Cepton

Cepton's perception team is actively developing a system to classify point cloud objects acquired from their LiDAR sensor. Neural networks are widely known as the state-of-the-art approach to tackle the task of classification, and Cepton LiDAR's high-resolution point cloud can be used with them, although efficient and accurate featurization has to be completed first.

In my internship, I integrated a voxel featurization into their system and tested its capability. In this post, I will go over how point cloud data are featurized as voxel data and how the neural network architecture is tailored for voxel featurization. In the end, I briefly report that my voxel featurization showed high efficiency and accuracy for the object classification task.

Data collected from our LiDAR sensors takes the shape of a point cloud, with each point having position information in the form of $x, y, z$ coordinates. However, these unstructured points can’t easily be used in a neural network, so they must be converted to some structured form first, i.e. the input data has to be featurized. There are many different ways of doing this, with the one I chose being a 3D voxel grid.

I start with normalizing the points to the origin. I compute the minimum value for each dimension across the entire point cloud and then translate all points by subtracting these minimum values, aligning the point cloud with the origin. I use cubical voxels of size $0.1m$, each of which is set to be 1.0 if it contains a point in it, otherwise 0.0. I set the number of voxels as $24^3$ (2.4m each), to well capture both pedestrians and vehicles.

Once this was done for all of the points, it resulted in a collection of voxels that represented the point cloud. Finally, I converted the grid into a tensor, which could then be fed into a neural network, which I will explain next.

```
import numpy as np
import torch
def featurize(point_cloud):
# Find min and normalize
minX = min(data, key=lambda x: x[0])[0]
minY = min(data, key=lambda x: x[1])[1]
minZ = min(data, key=lambda x: x[2])[2]
data = [(x - minX, y - minY, z - minZ) for [x, y, z] in data]
width = 0.1
# Create grid and fill with zeros
grid_size = 24
voxelGrid = np.zeros((min_grid_size, min_grid_size, min_grid_size), dtype=float)
# Fill in grid
for [x, y, z] in data:
indexX, indexY, indexZ = int(x / width), int(y / width), int(z / width)
indexX = min(indexX, grid_size - 1)
indexY = min(indexY, grid_size - 1)
indexZ = min(indexZ, grid_size - 1)
voxelGrid[indexX, indexY, indexZ] = 1
# Convert a NumPy array to a Tensor
voxelTensor = torch.from_numpy(voxelGrid)
return voxelTensor
```

After featurizing the point cloud data, the next step is to feed them to a convolutional neural network (CNN) to build a classifier. The reason that this has to take place after featurization is that the point cloud data lacks a clear structure and features to learn from. However, featurizing the points as voxels gives CNN a structure to work with, which greatly benefits the learning process.

This type of neural network consists of multiple convolutional layers with max pooling and activation functions, followed by fully connected layers and a final output layer. For my classifier, which I implemented in PyTorch Lightning, I pretty much followed the standard structure : I had three convolutional layers, each followed by a max pool and ReLU, then two fully connected layers using a linear transformation, with the first one followed by ReLU, and finally a softmax and output layer. Because the data was in three dimensions, I used the three-dimensional versions of the convolution and max pool functions.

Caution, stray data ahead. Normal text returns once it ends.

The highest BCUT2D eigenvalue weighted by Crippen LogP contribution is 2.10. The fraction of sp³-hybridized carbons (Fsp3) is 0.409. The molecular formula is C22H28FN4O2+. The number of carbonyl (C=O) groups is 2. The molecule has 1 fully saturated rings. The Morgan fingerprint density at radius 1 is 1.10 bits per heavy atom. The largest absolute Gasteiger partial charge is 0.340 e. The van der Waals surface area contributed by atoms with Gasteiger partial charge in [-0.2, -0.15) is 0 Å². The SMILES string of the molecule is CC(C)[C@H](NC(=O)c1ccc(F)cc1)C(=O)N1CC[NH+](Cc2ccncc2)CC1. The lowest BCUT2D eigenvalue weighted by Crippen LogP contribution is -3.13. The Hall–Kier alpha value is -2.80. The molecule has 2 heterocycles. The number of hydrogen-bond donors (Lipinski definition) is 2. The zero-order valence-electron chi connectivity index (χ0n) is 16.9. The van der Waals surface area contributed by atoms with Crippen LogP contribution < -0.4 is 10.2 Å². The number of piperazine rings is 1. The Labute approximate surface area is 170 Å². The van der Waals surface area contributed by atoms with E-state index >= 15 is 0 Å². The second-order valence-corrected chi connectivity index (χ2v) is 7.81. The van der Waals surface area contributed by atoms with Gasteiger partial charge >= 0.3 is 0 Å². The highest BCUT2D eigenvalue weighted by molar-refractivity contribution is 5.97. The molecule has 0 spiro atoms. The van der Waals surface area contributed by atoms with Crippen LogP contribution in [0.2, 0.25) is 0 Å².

Throughout this process, the dimensions go from $24 \rightarrow 22 \rightarrow 11 \rightarrow 9 \rightarrow 4 \rightarrow 2 \rightarrow 1$ while the number of filters goes from $1 \rightarrow 16 \rightarrow 32 \rightarrow 64 \rightarrow 32 \rightarrow 3$ and the kernel size stayed constant at $3 \times 3 \times 3$. See the figure below for the details.

Note: this figure isn't completely accurate because the visualization tool doesn't support three-dimensional convolutions, but it's a fair approximation.

The classifier achieved good accuracy, with > 99% on pedestrians and > 90% on vehicles. The speed was also reasonably fast, although not the fastest out of all the classifiers available.

True/Predicted | Unknown | Pedestrian | Vehicle |
---|---|---|---|

Unknown | 9.69% | 0.0% | 0.0% |

Pedestrian | 0.0% | 65.39% | 0.06% |

Vehicle | 0.0% | 2.71% | 22.15% |

Inference Batch | Object Count | Time (ms) |
---|---|---|

Single | 1 | 0.83 |

Small Batch | 10 | 7.28 |

Large Batch | 100 | 89.47 |

As an extension, I experimented with dropping the final convolutional layer and its associated max pool and ReLU, while reducing the initial dimensions of the grid to a $10 \times10 \times 10$. This resulted in the number of filters topping out at $32$, and the dimensions going from $10 \rightarrow 8 \rightarrow 4 \rightarrow 2 \rightarrow 1$. These changes were effective, with the classifier's speed improving significantly ($\times 35$ faster) while accuracy remained the same.

Inference Batch | Object Count | Time (ms) |
---|---|---|

Single | 1 | 0.26 |

Small Batch | 10 | 0.81 |

Large Batch | 100 | 2.59 |

In this post, I went over the voxel featurization and the CNN architectures to featurize and classify point cloud data. The classifier I implemented was able to achieve high accuracy and speed. In the future, the accuracy could be improved with greater amounts of training data, and the speed could likely be increased with further refinements to the neural net architecture.